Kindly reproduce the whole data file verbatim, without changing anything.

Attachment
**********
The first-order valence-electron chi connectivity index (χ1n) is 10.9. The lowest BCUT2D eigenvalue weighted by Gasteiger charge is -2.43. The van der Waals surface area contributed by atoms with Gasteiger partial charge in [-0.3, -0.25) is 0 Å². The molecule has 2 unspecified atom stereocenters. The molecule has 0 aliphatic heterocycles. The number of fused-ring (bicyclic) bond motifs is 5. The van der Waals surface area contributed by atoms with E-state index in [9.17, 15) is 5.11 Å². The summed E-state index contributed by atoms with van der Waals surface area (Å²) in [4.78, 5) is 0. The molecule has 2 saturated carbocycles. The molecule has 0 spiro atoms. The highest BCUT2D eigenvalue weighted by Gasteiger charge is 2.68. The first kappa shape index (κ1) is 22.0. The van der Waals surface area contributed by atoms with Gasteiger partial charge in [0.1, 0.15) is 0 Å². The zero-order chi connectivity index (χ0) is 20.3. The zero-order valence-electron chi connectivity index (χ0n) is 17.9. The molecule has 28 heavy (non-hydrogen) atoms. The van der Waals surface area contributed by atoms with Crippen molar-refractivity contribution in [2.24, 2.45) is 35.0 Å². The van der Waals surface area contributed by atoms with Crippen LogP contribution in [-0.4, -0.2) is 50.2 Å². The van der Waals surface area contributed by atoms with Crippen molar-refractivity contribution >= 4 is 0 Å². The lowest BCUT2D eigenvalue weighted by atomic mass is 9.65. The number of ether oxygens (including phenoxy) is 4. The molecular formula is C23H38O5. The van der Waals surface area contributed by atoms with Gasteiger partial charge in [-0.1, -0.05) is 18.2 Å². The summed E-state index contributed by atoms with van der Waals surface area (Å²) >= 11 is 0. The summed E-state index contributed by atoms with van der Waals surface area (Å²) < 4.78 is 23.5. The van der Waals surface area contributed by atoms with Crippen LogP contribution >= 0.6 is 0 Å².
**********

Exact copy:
The first-order valence-electron chi connectivity index (χ1n) is 10.9. The lowest BCUT2D eigenvalue weighted by Gasteiger charge is -2.43. The van der Waals surface area contributed by atoms with Gasteiger partial charge in [-0.3, -0.25) is 0 Å². The molecule has 2 unspecified atom stereocenters. The molecule has 0 aliphatic heterocycles. The number of fused-ring (bicyclic) bond motifs is 5. The van der Waals surface area contributed by atoms with E-state index in [9.17, 15) is 5.11 Å². The summed E-state index contributed by atoms with van der Waals surface area (Å²) in [4.78, 5) is 0. The molecule has 2 saturated carbocycles. The molecule has 0 spiro atoms. The highest BCUT2D eigenvalue weighted by Gasteiger charge is 2.68. The first kappa shape index (κ1) is 22.0. The van der Waals surface area contributed by atoms with Gasteiger partial charge in [0.1, 0.15) is 0 Å². The zero-order chi connectivity index (χ0) is 20.3. The zero-order valence-electron chi connectivity index (χ0n) is 17.9. The molecule has 28 heavy (non-hydrogen) atoms. The van der Waals surface area contributed by atoms with Crippen molar-refractivity contribution in [2.24, 2.45) is 35.0 Å². The van der Waals surface area contributed by atoms with Crippen LogP contribution in [-0.4, -0.2) is 50.2 Å². The van der Waals surface area contributed by atoms with Crippen molar-refractivity contribution >= 4 is 0 Å². The lowest BCUT2D eigenvalue weighted by atomic mass is 9.65. The number of ether oxygens (including phenoxy) is 4. The molecular formula is C23H38O5. The van der Waals surface area contributed by atoms with Gasteiger partial charge in [-0.1, -0.05) is 18.2 Å². The summed E-state index contributed by atoms with van der Waals surface area (Å²) >= 11 is 0. The summed E-state index contributed by atoms with van der Waals surface area (Å²) < 4.78 is 23.5. The van der Waals surface area contributed by atoms with Crippen LogP contribution >= 0.6 is 0 Å².